“The government has consistently acknowledged that they will remain mindful in their spending programme. Therefore, investors will continue to scrutinise government finances more closely.”

A Deteriorating External Picture
The fact that the tides of fortune have not favoured Pakatan Harapan has caused investors to flock to safe-haven assets or adopt a wait-and-see approach at the expense of risk-based markets.

Due to continuing domestic uncertainty and ongoing debt obligations, Malaysia was among the worst hit in the emerging market (EM) world.

Innes said external, as opposed to internal factors, exercised greater influence on Malaysian capital markets, fuelled by a stronger US dollar direction and global investors’ preference for US market exceptionalism.

He added that the rapid pick-up of China’s A-share market (stocks that trade on both of mainland China’s two exchanges) saw investors turning to Chinese equity for better gains.

“China, with the shift in the A-share weightings, was a magnet for local EM investors who sought more explosive gains in China,” he said.

Growing prospects of a US-China trade resolution initially provided the much-needed lift for local capital markets as Malaysia has high trade exposures to both countries.

US President Donald Trump, true to form, re-antagonised ongoing trade talks between Washington and Beijing earlier this week, again putting at risk major global trade flows.

The dissemination of information today, which continues to reach greater heights in terms of reach and speed, further sees investors reacting to global headlines and developments in an instant.

“Financial markets are very fluid and efficient, especially when the speed of information has become so enormous,” Mohd Afzanizam said.

“This could explain the volatility in the markets as investors will assess and revise their trade ideas almost constantly.”

He added that Malaysia’s high foreign ownership of equities and bonds result in these decisions (long or short Malaysian assets) being felt virtually instantly.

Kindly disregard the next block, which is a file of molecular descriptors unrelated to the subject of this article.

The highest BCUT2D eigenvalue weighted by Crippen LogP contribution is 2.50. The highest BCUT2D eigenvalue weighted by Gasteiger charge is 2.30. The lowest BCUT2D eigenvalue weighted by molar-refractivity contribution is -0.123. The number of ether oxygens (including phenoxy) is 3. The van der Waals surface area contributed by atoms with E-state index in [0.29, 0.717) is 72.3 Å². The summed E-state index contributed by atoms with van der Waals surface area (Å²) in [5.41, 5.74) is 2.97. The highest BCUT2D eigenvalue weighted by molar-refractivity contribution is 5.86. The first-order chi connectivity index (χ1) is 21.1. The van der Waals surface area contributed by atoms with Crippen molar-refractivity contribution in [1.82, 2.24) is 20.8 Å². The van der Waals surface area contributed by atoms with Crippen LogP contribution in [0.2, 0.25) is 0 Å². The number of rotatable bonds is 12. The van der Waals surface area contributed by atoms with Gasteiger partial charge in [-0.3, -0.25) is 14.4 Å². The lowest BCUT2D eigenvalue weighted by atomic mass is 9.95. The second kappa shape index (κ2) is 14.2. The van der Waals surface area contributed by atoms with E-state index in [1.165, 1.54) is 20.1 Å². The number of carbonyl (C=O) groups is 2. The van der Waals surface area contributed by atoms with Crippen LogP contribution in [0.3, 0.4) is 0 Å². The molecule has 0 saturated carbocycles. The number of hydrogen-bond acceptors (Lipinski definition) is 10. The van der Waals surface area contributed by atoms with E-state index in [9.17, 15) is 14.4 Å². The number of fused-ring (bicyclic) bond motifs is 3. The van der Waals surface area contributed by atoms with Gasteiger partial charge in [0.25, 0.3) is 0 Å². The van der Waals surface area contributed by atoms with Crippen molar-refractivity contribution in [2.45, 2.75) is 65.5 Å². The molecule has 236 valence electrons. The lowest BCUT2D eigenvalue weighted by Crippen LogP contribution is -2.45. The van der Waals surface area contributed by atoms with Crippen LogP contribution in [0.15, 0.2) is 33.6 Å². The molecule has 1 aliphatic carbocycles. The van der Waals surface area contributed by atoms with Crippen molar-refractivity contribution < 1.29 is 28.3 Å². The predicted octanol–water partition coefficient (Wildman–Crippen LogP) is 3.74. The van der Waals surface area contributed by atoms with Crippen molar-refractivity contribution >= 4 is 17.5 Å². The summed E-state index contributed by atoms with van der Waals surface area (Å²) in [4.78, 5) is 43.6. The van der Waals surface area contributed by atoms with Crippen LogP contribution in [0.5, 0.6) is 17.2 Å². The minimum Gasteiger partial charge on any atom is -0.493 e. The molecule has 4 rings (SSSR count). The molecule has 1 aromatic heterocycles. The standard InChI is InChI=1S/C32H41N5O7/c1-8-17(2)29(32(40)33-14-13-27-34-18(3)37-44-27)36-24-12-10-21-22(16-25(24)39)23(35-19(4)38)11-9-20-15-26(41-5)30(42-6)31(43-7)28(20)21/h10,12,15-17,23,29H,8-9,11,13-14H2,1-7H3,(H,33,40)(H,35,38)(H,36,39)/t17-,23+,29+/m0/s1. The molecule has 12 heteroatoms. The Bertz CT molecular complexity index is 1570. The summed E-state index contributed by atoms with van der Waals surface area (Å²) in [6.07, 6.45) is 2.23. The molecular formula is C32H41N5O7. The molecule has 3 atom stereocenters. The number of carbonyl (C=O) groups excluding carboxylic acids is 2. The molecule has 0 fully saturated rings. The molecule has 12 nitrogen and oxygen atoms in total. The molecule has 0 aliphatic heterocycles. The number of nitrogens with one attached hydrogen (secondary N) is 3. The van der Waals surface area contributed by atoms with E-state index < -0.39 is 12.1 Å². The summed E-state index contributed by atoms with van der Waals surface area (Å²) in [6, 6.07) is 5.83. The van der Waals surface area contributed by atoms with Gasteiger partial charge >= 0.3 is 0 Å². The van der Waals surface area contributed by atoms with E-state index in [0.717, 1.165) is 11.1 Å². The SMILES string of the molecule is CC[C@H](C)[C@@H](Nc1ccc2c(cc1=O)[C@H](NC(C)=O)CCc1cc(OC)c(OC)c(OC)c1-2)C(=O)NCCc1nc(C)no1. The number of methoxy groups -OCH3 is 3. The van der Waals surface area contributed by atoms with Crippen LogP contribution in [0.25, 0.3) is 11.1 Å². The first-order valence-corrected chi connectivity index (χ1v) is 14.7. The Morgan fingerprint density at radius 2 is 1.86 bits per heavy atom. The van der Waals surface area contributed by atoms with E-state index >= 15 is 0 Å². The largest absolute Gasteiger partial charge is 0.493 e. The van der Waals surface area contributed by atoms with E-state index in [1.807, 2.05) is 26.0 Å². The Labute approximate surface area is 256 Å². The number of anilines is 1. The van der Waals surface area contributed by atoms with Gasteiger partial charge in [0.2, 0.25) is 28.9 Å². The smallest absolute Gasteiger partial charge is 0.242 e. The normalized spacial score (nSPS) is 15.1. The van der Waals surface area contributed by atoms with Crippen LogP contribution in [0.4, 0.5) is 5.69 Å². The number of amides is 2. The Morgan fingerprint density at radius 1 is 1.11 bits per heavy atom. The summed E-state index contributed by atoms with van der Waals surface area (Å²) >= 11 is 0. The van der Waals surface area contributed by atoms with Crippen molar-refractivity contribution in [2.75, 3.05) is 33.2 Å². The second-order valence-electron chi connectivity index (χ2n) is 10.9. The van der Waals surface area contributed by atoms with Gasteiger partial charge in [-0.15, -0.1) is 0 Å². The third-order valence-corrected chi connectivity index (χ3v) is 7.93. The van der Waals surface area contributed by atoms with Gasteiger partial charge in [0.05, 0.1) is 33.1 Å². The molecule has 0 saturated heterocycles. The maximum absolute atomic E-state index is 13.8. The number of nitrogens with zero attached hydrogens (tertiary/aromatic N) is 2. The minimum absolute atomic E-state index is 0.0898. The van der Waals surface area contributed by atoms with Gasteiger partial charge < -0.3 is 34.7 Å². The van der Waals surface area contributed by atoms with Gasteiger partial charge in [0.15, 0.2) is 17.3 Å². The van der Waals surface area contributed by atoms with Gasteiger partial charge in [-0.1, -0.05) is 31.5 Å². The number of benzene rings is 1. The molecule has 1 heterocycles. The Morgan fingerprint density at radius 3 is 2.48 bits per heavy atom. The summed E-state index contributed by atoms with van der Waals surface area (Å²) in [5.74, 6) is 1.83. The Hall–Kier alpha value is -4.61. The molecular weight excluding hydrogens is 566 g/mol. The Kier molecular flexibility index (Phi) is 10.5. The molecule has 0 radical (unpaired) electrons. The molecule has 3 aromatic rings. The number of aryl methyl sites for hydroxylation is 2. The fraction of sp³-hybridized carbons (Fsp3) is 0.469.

Prospects that FTSE Russel could drop Malaysian bonds from its World Government Bond Index and the sovereign wealth fund of Norway possibly exiting Malaysia’s fixed — income market further puts billions of ringgit of bonds at risk of outflow.

“In short, it’s going to be a tough year ahead for us,” Mohd Afzanizam said.

What Can the Malaysian Govt Do?
All hope is not lost for Malaysia as support from local institutional investors typically bolster the country’s capital markets during periods of the downturn, while monetary accommodation can be deployed to support the domestic economy.

“Capital outflows have continued, but this gap was easily bridged by local life insurance and pension fund demand,” Innes said.

“This suggests there remain deep pockets of local interest that will continue to support bond markets.”

The government may thus turn to its government-linked investment companies such as Khazanah Nasional Bhd and Retirement Fund Inc to provide those “deep pockets” of local demand which would offset the sell-off from both retail and foreign investors.

The EPF and PNB are the other institutional investors who will continue to support local markets

The Employees Provident Fund (EPF) and Permodalan Nasional Bhd (PNB) are the other institutional investors who will continue to support local markets, but their obligation is to their contributors — not the federal government.

Amid a trying time for Malaysia’s capital markets, Mohd Afzanizam said the government resolve to prescribe stabilisation policies in the face of such adversities is what matters most.

The resurrection of the previously suspended multi-billion East Coast Rail Link (ECRL) and Bandar Malaysia developments could prove to be the catalyst markets that investors have been waiting for.

“Thus far, the revival of the ECRL and Bandar Malaysia projects could be deemed as fiscal pump priming as there will be an immediate impact to the economy once the projects hit the ground,” he said.

“The other is the monetary policy that was administered by Bank Negara Malaysia (which lowered the Overnight Policy Rate to 3% this week).”

Malaysia’s central bank opted to cut the key interest rate to manage the domestic economy amid a cauldron of external headwinds that threaten to boil over at any moment.

The monetary accommodativeness adopted by the central bank is a definite boon to domestic consumption, but it remains to be seen if this will translate into better economic growth.

After all, Malaysia regaining its position as an Asian financial tiger is contingent on the world’s willingness to listen to it roar.